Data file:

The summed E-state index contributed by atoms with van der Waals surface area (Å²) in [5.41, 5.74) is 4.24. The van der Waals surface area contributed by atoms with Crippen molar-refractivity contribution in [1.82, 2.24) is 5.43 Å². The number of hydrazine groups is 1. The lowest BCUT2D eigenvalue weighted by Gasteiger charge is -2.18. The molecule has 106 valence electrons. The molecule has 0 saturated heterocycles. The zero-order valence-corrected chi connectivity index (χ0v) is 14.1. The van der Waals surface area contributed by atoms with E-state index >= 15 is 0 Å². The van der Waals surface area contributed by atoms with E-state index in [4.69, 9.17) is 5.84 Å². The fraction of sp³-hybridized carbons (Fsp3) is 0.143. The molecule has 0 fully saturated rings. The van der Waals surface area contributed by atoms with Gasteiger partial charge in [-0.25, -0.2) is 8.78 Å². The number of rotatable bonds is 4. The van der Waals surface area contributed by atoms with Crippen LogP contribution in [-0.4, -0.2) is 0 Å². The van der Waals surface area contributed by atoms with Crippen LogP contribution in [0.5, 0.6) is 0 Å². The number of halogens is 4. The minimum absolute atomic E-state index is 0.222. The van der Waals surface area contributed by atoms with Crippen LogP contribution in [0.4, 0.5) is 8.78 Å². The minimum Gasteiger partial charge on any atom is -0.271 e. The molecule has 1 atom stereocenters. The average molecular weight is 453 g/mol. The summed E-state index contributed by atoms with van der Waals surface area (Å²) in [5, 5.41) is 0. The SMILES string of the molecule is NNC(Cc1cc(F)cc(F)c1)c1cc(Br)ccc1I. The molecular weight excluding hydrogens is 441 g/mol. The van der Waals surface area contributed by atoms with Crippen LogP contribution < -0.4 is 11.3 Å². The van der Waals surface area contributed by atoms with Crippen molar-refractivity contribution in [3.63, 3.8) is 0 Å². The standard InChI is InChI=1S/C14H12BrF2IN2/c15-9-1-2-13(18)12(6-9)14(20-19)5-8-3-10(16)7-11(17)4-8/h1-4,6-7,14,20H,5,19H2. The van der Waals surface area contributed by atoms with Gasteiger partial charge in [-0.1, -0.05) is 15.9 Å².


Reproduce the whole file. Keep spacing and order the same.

The summed E-state index contributed by atoms with van der Waals surface area (Å²) in [5.41, 5.74) is 4.24. The van der Waals surface area contributed by atoms with Crippen molar-refractivity contribution in [1.82, 2.24) is 5.43 Å². The number of hydrazine groups is 1. The lowest BCUT2D eigenvalue weighted by Gasteiger charge is -2.18. The molecule has 106 valence electrons. The molecule has 0 saturated heterocycles. The zero-order valence-corrected chi connectivity index (χ0v) is 14.1. The van der Waals surface area contributed by atoms with E-state index >= 15 is 0 Å². The van der Waals surface area contributed by atoms with E-state index in [4.69, 9.17) is 5.84 Å². The fraction of sp³-hybridized carbons (Fsp3) is 0.143. The molecule has 0 fully saturated rings. The van der Waals surface area contributed by atoms with Gasteiger partial charge in [-0.25, -0.2) is 8.78 Å². The number of rotatable bonds is 4. The van der Waals surface area contributed by atoms with Crippen LogP contribution in [-0.4, -0.2) is 0 Å². The van der Waals surface area contributed by atoms with Crippen LogP contribution in [0.5, 0.6) is 0 Å². The number of halogens is 4. The minimum absolute atomic E-state index is 0.222. The van der Waals surface area contributed by atoms with Crippen LogP contribution in [0.4, 0.5) is 8.78 Å². The minimum Gasteiger partial charge on any atom is -0.271 e. The molecule has 1 atom stereocenters. The average molecular weight is 453 g/mol. The summed E-state index contributed by atoms with van der Waals surface area (Å²) in [5, 5.41) is 0. The SMILES string of the molecule is NNC(Cc1cc(F)cc(F)c1)c1cc(Br)ccc1I. The molecular weight excluding hydrogens is 441 g/mol. The van der Waals surface area contributed by atoms with Crippen LogP contribution < -0.4 is 11.3 Å². The van der Waals surface area contributed by atoms with Crippen molar-refractivity contribution in [3.63, 3.8) is 0 Å². The standard InChI is InChI=1S/C14H12BrF2IN2/c15-9-1-2-13(18)12(6-9)14(20-19)5-8-3-10(16)7-11(17)4-8/h1-4,6-7,14,20H,5,19H2. The van der Waals surface area contributed by atoms with Gasteiger partial charge in [-0.1, -0.05) is 15.9 Å².